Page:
8. Hosts: larval host plants (or very rarely, animals) are listed here. Where known hosts constitute an extensive list, this fact is noted rather than reciting a significant portion of the local plant community. Also, such lists are condensed to only those plants occurring in North Dakota. In cases where known host and known moth distributions strongly disagree, this fact is noted– See Tarachidia semiflava (#9085) for example.

9. Pictures: The habitus pictures should give an overall appearance of the species. Each picture has been checked against the original specimen for color accuracy. Where a species has well marked sexual, seasonal, or varietal differences, these are illustrated. Showing half a moth allows for a more detailed photograph within space limitations (rapid download/ file size). Under each picture is the collection data for the specimen illustrated.

10. North Dakota map: Known collection sites represented by specimens in the North Dakota State Insect Reference Collection, the author’s collection, other collections, or from reliable literature sources are plotted on this map in dark green. Such data as these are often not sufficient to indicate a species’ distribution in the state and for this reason, county records of host plants taken from Atlas of the Flora of the Great Plains (Great Plains Floral Association 1977) are indicated by pale green shading. This information is, in turn, augmented by the overall moth distributions given in the text.  The resultant three sided approach (general range, county records, host plant county records) should give the reader a handle on the expected distribution of a given species in North Dakota.

*Over the past sixty years, and especially the last 20 years, there has been an impetus to create portable guides (often called pocket or field guides) to various groups of the fauna and flora of various regions of the world. The outstanding good these guides do is to provide accessibility to the natural world and, the following comments not withstanding, the amount of environmental awareness fostered by these guides is beneficial beyond measure.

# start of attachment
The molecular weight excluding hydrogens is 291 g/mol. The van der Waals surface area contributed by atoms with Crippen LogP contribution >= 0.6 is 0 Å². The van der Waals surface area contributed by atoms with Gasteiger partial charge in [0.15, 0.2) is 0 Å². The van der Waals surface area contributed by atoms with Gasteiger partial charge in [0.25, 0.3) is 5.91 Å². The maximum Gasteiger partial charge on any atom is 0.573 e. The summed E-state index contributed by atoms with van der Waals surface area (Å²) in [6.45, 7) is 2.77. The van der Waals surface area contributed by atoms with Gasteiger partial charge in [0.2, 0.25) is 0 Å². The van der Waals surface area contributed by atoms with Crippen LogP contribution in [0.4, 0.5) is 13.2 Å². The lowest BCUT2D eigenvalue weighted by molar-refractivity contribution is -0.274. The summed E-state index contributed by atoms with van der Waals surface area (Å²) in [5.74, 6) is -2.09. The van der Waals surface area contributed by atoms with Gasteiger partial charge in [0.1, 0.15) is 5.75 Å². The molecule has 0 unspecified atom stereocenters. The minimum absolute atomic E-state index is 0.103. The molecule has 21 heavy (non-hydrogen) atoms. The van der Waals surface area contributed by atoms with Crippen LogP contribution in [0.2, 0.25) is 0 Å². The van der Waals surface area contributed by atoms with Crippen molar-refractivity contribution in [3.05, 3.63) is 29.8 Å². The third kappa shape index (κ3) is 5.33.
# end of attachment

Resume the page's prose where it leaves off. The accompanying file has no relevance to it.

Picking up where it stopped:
There are however, two important deleterious side effects: 1) They create what I term ‘the field guide mentality’ which is the misconception that nature is simple and species can be identified by just finding the right pocket guide– Moths of North Dakota should provide a reality check on this ideal. Many important identification characters are not visible in a ‘guide habitus picture’ and many of these features can only be referred to using exact terminology. Some moths must be dissected to be identified with certainty. 2) They create a duplicate and artificial system of common names which are regionally based (eastern U.S. or Canada, or Mexico for example) and similarly linguistically restricted when a system of names already exists which is formulated in a single language, used worldwide for this specific purpose, and provides a key to universal information retrieval for all research ever done on any particular species. These two elements together, ‘field guide mentality’ and duplicate naming engender and encourage an already extant scientific illiteracy– the tip of a very large (and not melting) iceberg indeed.


Last updated: 05/08/02

Gerald M. Fauske
Research Specialist
202 Hultz Hall
Fargo, ND 58105
E-Mail: Gerald.Fauske@ndsu.nodak.edu

Published by the Department of Entomology